Health Care Alert Death, Taxes, and Security Rule Audits:

Health Care Alert
April 2008
Patricia C. Shea
[email protected]
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Death, Taxes, and Security Rule Audits:
Three Things You Can Count On
Recently, the Centers for Medicare and Medicaid Services (CMS) issued a HIPAA Security
Rule Interview and Document Request Guidelines for Investigations checklist (the “Audit
Checklist”). The Audit Checklist notifies covered entities about the information CMS plans
to review during Security Rule audits. Perhaps more importantly, the Audit Checklist also
suggests that CMS is seriously making plans to conduct audits. Consequently, covered
entities – including employer-sponsored health plans – should review their Security Rule
compliance in anticipation of being audited.
What’s on the Audit Checklist?
The Audit Checklist identifies the covered entity management and staff positions CMS
plans to interview and the Security Rule-mandated documents CMS plans to review during
the course of the audit. Interviewees include the President, CEO, or Directors of the covered
entity; the Systems Security Officer; and the Security Incident Response Team Leader.
Documents include the covered entity’s risk assessment and the risk management plan.
CMS regards these individuals and documents as the keystone of the covered entity’s
Security Rule compliance. As such, these people and these documents must convey to CMS
and others the covered entity’s commitment to compliance with the Security Rule. A copy
of the Audit Checklist is electronically attached to the end of this Alert.
What are risk assessment and risk management plans?
Covered entities must identify the “who, what, where and how” of their use, storage, and
transmission of electronic protected health information, or EPHI. Once covered entities
know the answers to these questions, covered entities can begin to identify vulnerabilities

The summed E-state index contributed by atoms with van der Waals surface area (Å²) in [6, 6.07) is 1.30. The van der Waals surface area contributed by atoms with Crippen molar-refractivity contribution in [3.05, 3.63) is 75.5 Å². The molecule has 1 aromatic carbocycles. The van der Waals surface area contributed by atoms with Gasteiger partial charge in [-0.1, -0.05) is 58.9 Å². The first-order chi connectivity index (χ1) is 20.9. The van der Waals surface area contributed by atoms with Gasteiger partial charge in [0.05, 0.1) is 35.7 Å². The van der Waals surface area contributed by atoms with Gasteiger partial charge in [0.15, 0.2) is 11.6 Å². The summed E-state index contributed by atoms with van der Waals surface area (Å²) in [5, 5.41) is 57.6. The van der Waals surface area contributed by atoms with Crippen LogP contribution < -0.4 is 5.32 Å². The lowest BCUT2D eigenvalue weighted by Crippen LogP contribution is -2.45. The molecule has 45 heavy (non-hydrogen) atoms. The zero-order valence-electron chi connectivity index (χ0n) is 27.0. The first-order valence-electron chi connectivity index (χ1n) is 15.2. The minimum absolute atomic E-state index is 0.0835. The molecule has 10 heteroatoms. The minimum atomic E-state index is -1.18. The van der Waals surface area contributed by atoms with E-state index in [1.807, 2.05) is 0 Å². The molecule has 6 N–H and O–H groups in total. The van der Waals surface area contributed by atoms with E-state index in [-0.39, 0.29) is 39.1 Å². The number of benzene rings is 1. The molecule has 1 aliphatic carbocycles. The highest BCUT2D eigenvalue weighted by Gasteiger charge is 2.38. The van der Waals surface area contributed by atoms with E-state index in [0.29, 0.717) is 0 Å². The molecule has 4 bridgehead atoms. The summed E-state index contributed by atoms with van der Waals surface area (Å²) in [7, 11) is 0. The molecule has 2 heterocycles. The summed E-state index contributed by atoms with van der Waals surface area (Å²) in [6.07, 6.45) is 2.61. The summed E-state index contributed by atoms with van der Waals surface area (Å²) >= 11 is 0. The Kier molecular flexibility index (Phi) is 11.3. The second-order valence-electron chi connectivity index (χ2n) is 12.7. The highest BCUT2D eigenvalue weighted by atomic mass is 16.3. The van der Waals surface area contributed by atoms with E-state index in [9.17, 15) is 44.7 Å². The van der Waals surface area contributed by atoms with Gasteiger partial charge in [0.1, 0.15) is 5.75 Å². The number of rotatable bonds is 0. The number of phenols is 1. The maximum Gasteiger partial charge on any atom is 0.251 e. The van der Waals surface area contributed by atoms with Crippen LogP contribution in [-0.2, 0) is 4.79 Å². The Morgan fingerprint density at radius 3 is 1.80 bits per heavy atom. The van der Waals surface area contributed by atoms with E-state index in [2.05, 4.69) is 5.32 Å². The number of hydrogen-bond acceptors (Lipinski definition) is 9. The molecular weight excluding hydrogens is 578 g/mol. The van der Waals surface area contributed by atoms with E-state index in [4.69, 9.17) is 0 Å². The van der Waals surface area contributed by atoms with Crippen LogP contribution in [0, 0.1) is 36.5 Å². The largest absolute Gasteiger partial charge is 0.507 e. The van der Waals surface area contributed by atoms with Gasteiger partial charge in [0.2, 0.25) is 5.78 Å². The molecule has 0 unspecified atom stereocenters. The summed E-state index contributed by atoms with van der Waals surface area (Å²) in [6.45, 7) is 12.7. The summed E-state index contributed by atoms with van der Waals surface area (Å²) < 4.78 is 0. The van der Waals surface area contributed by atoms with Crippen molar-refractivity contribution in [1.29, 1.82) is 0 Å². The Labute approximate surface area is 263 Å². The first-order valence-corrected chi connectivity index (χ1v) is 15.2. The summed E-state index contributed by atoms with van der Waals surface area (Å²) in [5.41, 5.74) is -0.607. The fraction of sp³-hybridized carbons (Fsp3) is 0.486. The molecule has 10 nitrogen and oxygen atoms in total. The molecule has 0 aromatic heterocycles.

and threats to the EPHI that create a risk of a security breach. For example, transmitting
unencrypted EPHI creates a risk that the EPHI could be intercepted. That risk must be
prioritized according to the other risks that have been identified for each use, storage or
transmission. The result is the risk assessment document that CMS will be looking for
during the audit.
Once the risks are identified and prioritized, covered entities must plan to contain them.
Risks are contained by implementing appropriate physical, administrative, and technical
safeguards to protect the EPHI. In the above example about transmitting unencrypted EPHI,
a technical safeguard would be the use of encryption software for such transmissions,
possibly in conjunction with an administrative safeguard that mandates the use of such
encryption software. Regardless of the selected approach, the covered entity must evaluate
the alternatives and select the best one given the particular circumstances the covered
entity faces. The result of this evaluation process, which must be documented, is the risk
management plan.
Both the risk assessment and the risk management plans must be periodically reviewed
and updated, as necessary. So, performing an internal test audit would be a great way to
prepare for a CMS audit while at the same time performing a task that the Security Rule
requires. Health Care Alert
Avoiding Liability
Given today’s landscape, and despite the warnings
about failure to comply with the Security Rule, many
covered entities are still not compliant. In some cases,
covered entities’ compliance personnel may not have
the systems/technical skills to fully appreciate the
Security Rule’s requirements. In other cases, covered
entities may have taken some compliance steps but just
never finished the job.
Covered entities that have taken no compliance steps
should begin immediately because CMS will consider
whether a violation is the result of “willful neglect”
when assessing penalties. “Willful neglect” means the
“conscious, intentional failure or reckless indifference
to the obligation to comply.” 45 CFR 160.410(a). CMS
would consider willful neglect as an aggravating factor
when assessing penalties.
Time is running out. Fines and penalties for
noncompliance can be severe, up to $100 per day per
violation not to exceed $25,000 per year per violation.
42 USC § 1320d-5(a). And “[i]n the case of continuing
violation of a provision, a separate violation occurs
each day the covered entity is in violation of the
provision.” 45 CFR 160.406 (emphasis added). So,
a covered entity that has taken little or no effort to